So, here I am, editing my 160,000 word first draft.
I’m editing for plot and pace, continuity and cohesion, balance and beauty. Along the way I need to lose at least 40,000 words but that will happen naturally if I do the job properly.
Pace and Plot
The first part of my story shoots off in all directions like a maverick firework: sexual violence, mental illness, female friendships, poverty and disease, attraction and love – and that’s just in the first three chapters. Charlotte (my presumptive heroine) is somewhere in the middle being flipped around like the ball in a pinball machine whilst the reader is treated to lectures on diphtheria, sub-characters run pointlessly amok with knives, and a mysterious gardener talks in botanical Latin.
I reckon I researched and wrote five times more than was necessary for Part One; I was clearly terrified of running out of plot and words.
I have had to decide:
- whose story is this?
- what does she want? (what’s the point of the story?)
And then ask for each and every scene: does this scene change things for Charlotte (for better or for worse)?
Removing Nice But Unnecessary stuff has been painful but ultimately cathartic: elegant descriptions that don’t relate to anything relevant (delete!); sparkling dialogue that doesn’t contribute in any way to our understanding of the story (delete!); profound political comments that would be excellent in an A level history paper but otherwise just sound silly (delete!).
Continuity and Cohesion
This is all about details and descriptions and how these match up in subsequent scenes. It’s easy because after 18 months I know my characters and my settings intimately. It’s hard because I keep changing things (generally to improve Pace and Plot) and if I change one detail then I have to trace it back through the story like a dropped stitch in a piece of knitting and pick up each and every one and carefully put it back on the needle facing the right way.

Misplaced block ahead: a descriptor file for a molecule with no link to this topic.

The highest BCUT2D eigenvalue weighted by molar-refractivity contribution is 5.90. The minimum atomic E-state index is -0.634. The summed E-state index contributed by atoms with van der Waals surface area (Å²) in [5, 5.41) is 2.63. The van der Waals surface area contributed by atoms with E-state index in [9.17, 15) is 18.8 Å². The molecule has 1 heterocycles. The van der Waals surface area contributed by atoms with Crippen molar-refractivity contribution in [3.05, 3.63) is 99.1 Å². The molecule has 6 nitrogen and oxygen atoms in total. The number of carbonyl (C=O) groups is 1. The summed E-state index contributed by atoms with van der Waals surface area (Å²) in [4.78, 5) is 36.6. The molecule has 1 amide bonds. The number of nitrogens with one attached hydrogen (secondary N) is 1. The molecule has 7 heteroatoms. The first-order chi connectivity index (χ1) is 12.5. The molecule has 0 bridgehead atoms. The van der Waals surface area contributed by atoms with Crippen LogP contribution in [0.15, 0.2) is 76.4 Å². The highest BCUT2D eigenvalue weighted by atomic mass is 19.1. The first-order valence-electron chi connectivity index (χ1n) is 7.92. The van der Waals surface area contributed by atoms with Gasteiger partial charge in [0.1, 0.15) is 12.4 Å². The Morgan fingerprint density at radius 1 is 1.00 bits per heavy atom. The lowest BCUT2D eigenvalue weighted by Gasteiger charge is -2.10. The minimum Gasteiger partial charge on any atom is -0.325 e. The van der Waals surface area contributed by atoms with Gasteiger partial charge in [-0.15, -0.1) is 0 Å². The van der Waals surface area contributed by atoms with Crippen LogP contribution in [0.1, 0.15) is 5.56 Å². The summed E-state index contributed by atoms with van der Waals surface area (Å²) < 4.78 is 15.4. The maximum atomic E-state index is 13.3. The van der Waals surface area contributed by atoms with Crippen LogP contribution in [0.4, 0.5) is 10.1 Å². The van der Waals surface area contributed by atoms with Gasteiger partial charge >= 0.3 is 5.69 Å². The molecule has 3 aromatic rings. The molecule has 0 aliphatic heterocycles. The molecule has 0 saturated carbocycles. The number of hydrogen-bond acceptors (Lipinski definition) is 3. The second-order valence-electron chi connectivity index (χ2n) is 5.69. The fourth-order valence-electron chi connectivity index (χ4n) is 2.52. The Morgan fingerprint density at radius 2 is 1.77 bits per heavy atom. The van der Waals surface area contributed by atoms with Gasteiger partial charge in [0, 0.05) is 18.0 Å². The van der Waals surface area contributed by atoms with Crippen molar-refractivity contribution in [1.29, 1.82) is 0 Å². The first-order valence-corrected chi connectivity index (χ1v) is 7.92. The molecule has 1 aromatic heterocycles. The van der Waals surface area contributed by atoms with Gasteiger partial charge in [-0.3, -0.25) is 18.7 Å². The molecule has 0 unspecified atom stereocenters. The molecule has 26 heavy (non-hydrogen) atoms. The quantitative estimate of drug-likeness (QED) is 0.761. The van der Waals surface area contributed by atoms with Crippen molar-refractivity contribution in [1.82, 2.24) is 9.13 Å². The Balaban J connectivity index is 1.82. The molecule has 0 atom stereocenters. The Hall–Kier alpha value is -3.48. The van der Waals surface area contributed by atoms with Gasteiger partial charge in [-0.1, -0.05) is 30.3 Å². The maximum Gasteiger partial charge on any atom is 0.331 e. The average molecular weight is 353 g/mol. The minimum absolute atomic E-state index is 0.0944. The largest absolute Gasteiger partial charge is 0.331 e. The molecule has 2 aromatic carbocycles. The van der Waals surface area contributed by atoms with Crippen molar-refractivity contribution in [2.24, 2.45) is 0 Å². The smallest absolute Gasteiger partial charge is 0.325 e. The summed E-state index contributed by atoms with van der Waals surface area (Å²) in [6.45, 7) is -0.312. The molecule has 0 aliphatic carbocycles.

Balance and Beauty
This is when I can spend two hours composing the perfect descriptive vignette – and then find I’ve already described the sky as indigo five pages earlier and have to start all over again. This is when I realise how often I write superfluous stage directions and make my poor characters repeatedly turn towards each other (or turn away) and look at each other (or away) before actually doing or saying something pertinent. And this is when I notice how often I repeat nuggets of information; chucking a metaphorical handful of grit into a pond rather than dropping one carefully-timed pebble and letting the ripples spread.
There’s lot of information out there about self-editing. Last year, in anticipation of this task, I attended a couple of really useful workshops: an evening seminar run by The Writers’ Workshop and a talk at the University of Winchester Writers’ Festival. Both offered sound, practical advice and nice checklists. I like checklists.